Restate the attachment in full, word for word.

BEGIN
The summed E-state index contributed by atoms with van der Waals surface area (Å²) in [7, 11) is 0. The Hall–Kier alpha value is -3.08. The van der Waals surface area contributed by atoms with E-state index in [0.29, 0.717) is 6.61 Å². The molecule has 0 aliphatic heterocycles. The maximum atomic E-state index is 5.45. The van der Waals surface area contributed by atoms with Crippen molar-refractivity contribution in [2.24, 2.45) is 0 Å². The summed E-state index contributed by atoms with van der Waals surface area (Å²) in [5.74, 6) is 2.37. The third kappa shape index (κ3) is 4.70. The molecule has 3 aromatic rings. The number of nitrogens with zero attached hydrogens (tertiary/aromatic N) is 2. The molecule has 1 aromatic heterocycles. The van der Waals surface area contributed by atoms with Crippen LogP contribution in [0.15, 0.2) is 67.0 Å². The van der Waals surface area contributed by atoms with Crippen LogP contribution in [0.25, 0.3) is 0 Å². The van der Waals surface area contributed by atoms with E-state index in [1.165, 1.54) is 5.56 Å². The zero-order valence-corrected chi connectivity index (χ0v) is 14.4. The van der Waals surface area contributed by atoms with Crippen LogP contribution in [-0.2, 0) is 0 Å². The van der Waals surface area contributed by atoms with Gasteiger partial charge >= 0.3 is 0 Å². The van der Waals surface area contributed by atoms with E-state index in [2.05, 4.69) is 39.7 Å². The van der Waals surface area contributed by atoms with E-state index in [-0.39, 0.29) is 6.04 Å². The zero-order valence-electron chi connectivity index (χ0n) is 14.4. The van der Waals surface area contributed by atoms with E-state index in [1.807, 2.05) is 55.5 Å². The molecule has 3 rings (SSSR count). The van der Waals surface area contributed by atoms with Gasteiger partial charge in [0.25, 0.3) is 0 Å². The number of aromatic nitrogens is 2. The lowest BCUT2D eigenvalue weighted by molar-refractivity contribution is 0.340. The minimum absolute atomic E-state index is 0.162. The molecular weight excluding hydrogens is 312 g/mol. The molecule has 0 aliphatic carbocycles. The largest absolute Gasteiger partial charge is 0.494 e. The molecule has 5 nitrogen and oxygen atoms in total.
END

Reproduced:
The summed E-state index contributed by atoms with van der Waals surface area (Å²) in [7, 11) is 0. The Hall–Kier alpha value is -3.08. The van der Waals surface area contributed by atoms with E-state index in [0.29, 0.717) is 6.61 Å². The molecule has 0 aliphatic heterocycles. The maximum atomic E-state index is 5.45. The van der Waals surface area contributed by atoms with Crippen molar-refractivity contribution in [2.24, 2.45) is 0 Å². The summed E-state index contributed by atoms with van der Waals surface area (Å²) in [5.74, 6) is 2.37. The third kappa shape index (κ3) is 4.70. The molecule has 3 aromatic rings. The number of nitrogens with zero attached hydrogens (tertiary/aromatic N) is 2. The molecule has 1 aromatic heterocycles. The van der Waals surface area contributed by atoms with Crippen LogP contribution in [0.15, 0.2) is 67.0 Å². The van der Waals surface area contributed by atoms with Crippen LogP contribution in [0.25, 0.3) is 0 Å². The van der Waals surface area contributed by atoms with E-state index in [1.165, 1.54) is 5.56 Å². The zero-order valence-corrected chi connectivity index (χ0v) is 14.4. The van der Waals surface area contributed by atoms with Crippen LogP contribution in [-0.2, 0) is 0 Å². The van der Waals surface area contributed by atoms with Gasteiger partial charge >= 0.3 is 0 Å². The van der Waals surface area contributed by atoms with E-state index in [2.05, 4.69) is 39.7 Å². The van der Waals surface area contributed by atoms with E-state index in [-0.39, 0.29) is 6.04 Å². The zero-order valence-electron chi connectivity index (χ0n) is 14.4. The van der Waals surface area contributed by atoms with E-state index in [1.807, 2.05) is 55.5 Å². The molecule has 3 rings (SSSR count). The van der Waals surface area contributed by atoms with Gasteiger partial charge in [0.25, 0.3) is 0 Å². The number of aromatic nitrogens is 2. The lowest BCUT2D eigenvalue weighted by molar-refractivity contribution is 0.340. The minimum absolute atomic E-state index is 0.162. The molecular weight excluding hydrogens is 312 g/mol. The molecule has 0 aliphatic carbocycles. The largest absolute Gasteiger partial charge is 0.494 e. The molecule has 5 nitrogen and oxygen atoms in total.